The data here show cumulative data on COVID-19 in New York City since the city’s first confirmed case was diagnosed on February 29, 2020. You can also download our data and technical notes on Github.
Defining Confirmed and Probable Cases and Deaths
COVID-19 cases and deaths are categorized as probable or confirmed.
Types of Tests
Cases are defined differently based on the type of test used to detect COVID-19.
Molecular tests, such as PCR tests, are the most reliable way to test for COVID-19. Someone who tests positive for the virus with a molecular test is classified as a confirmed case. These tests look for genetic material from the virus that causes COVID-19 (SARS-CoV-2). Unless otherwise specified, data on test counts, test rates and percent positivity only reflects molecular testing.
Antigen tests are faster than molecular tests but can be less accurate. These tests look for proteins on the surface of the SARS-CoV-2 virus. Someone who tests positive with an antigen test is classified as a probable case.
Antibody tests check the blood for signs that you have had the virus in the past. An antibody test may not be accurate for someone with active or recent infection. Someone who tests positive with only an antibody test — and not a diagnostic test — is not classified as a probable or confirmed case.
The maps and charts below show confirmed cases, deaths, and percent of people tested by a molecular test with a positive result, by a person's ZIP code of residence.
The number of reported confirmed cases in a ZIP code may be affected by that area’s population size, access to health care and access to testing. For example, an area with a low total case number but a high percent of positive cases could reflect more people with mild symptoms not getting tested.
These data show cumulative confirmed case, hospitalization and death rates by group.
This data shows confirmed case, hospitalization and death rates by age group, race/ethnicity and sex for each of New York City's five boroughs.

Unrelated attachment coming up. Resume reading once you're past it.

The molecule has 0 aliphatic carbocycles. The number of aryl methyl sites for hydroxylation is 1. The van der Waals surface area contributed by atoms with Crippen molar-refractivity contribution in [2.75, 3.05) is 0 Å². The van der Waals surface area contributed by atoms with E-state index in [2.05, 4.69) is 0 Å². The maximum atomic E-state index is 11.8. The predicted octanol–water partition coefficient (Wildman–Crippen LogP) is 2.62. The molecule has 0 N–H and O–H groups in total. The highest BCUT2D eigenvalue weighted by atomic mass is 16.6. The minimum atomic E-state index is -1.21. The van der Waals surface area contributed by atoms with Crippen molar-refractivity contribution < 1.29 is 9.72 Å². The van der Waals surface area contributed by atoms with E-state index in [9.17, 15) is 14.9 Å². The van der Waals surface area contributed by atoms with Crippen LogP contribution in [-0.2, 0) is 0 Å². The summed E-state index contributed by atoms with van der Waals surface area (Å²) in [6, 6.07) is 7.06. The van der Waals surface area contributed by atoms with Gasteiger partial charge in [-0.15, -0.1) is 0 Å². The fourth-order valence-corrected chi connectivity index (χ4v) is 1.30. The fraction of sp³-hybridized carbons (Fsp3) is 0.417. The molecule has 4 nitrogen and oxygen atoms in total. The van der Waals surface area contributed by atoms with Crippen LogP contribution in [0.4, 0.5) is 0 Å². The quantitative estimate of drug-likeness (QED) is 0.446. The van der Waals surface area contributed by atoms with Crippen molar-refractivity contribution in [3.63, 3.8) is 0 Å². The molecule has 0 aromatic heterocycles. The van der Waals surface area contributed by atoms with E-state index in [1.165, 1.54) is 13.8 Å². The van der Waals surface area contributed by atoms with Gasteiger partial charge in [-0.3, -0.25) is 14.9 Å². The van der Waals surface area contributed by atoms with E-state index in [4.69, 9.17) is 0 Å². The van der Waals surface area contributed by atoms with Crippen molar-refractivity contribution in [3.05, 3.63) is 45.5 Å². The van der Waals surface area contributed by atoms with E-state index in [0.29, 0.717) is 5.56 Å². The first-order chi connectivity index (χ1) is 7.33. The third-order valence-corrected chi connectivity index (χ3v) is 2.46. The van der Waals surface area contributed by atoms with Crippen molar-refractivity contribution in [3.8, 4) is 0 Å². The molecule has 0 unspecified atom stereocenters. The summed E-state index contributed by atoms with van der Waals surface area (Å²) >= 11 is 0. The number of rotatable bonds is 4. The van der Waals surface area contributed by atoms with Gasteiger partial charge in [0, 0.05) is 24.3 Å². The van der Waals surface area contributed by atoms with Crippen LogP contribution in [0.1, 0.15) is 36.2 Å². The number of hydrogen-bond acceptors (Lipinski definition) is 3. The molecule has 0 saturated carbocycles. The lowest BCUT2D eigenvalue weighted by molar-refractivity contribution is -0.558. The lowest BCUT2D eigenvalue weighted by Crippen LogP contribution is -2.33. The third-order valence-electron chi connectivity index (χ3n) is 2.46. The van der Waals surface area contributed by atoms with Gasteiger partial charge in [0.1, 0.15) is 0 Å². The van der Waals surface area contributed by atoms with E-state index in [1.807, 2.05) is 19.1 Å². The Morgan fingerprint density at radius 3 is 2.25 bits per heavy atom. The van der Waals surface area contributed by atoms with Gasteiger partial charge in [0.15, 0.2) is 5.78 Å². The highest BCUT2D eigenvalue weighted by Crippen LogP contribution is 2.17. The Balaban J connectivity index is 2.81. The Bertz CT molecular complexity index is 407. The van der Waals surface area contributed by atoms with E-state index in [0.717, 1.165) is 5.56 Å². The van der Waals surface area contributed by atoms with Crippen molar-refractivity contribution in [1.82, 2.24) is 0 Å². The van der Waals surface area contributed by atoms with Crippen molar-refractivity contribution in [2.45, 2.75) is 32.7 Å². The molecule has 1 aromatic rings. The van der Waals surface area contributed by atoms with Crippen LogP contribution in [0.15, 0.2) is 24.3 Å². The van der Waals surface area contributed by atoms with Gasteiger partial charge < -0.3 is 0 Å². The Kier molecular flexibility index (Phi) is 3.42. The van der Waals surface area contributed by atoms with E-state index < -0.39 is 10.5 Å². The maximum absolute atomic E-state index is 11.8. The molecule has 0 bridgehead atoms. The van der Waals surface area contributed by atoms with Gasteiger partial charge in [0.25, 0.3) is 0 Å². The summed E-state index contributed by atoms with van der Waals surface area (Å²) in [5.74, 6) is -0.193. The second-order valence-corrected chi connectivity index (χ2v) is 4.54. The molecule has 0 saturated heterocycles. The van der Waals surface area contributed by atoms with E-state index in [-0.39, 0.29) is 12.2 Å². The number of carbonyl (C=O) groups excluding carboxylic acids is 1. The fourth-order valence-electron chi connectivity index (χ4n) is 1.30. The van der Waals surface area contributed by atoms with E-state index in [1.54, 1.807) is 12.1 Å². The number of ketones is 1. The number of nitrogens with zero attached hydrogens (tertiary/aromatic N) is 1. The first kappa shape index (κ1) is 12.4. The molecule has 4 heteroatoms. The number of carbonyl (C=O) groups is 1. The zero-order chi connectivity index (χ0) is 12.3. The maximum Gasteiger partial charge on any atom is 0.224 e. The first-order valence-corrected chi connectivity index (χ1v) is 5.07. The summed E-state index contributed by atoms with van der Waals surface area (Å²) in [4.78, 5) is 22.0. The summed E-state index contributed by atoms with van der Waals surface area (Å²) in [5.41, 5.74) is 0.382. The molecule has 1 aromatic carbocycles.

Due to the small number of cases among transgender and gender-nonconforming people, data on those cases are not included in this table at this time.
An antibody test can show if you have ever had the virus, but it does not show if you currently are infected.
It is not yet clear whether testing positive for antibodies provides long-term protection from COVID-19.
These data show the number of people tested with antibody tests by ZIP code of residence, the testing rate per 100,000 people in that ZIP code and the percent of people tested who had positive results.
These data show antibody testing rates and percent of people tested who tested positive by group. Breakdowns by race/ethnicity are not available because most laboratory records do not include the patient’s race/ethnicity.
Data on people identified as other categories, including Native American/Alaska Native or multi-racial, are not provided here. The Hispanic/Latino category includes people of any race. Race and ethnicity information is most complete for people who are hospitalized or have died. There are much less demographic data currently available for non-hospitalized cases.
Underlying conditions can include lung disease, asthma, heart disease, a weakened immune system, obesity, diabetes, kidney disease, liver disease and cancer.
About the Data: All of the data on these pages were collected by the NYC Health Department. Data will be updated daily but are preliminary and subject to change.
Reporting Lag: Our data are published with a three-day lag, meaning that the most recent data in today's update are from three days before.
This lag is due to the standard delays (up to several days) in reporting to the Health Department a new test, case, hospitalization or death. Given the delay, our counts of what has happened in the most recent few days are artificially small. We delay publishing these data until more reports have come in and the data are more complete.
Health Inequities in Data: Differences in health outcomes among racial and ethnic groups are due to long-term structural racism, not biological or personal traits.
Structural racism — centuries of racist policies and discriminatory practices across institutions, including government agencies, and society — prevents communities of color from accessing vital resources (such as health care, housing and food) and opportunities (such as employment and education), and negatively affects overall health and well-being. The disproportionate impact of COVID-19 on New Yorkers of color highlights how these inequities negatively influence health outcomes.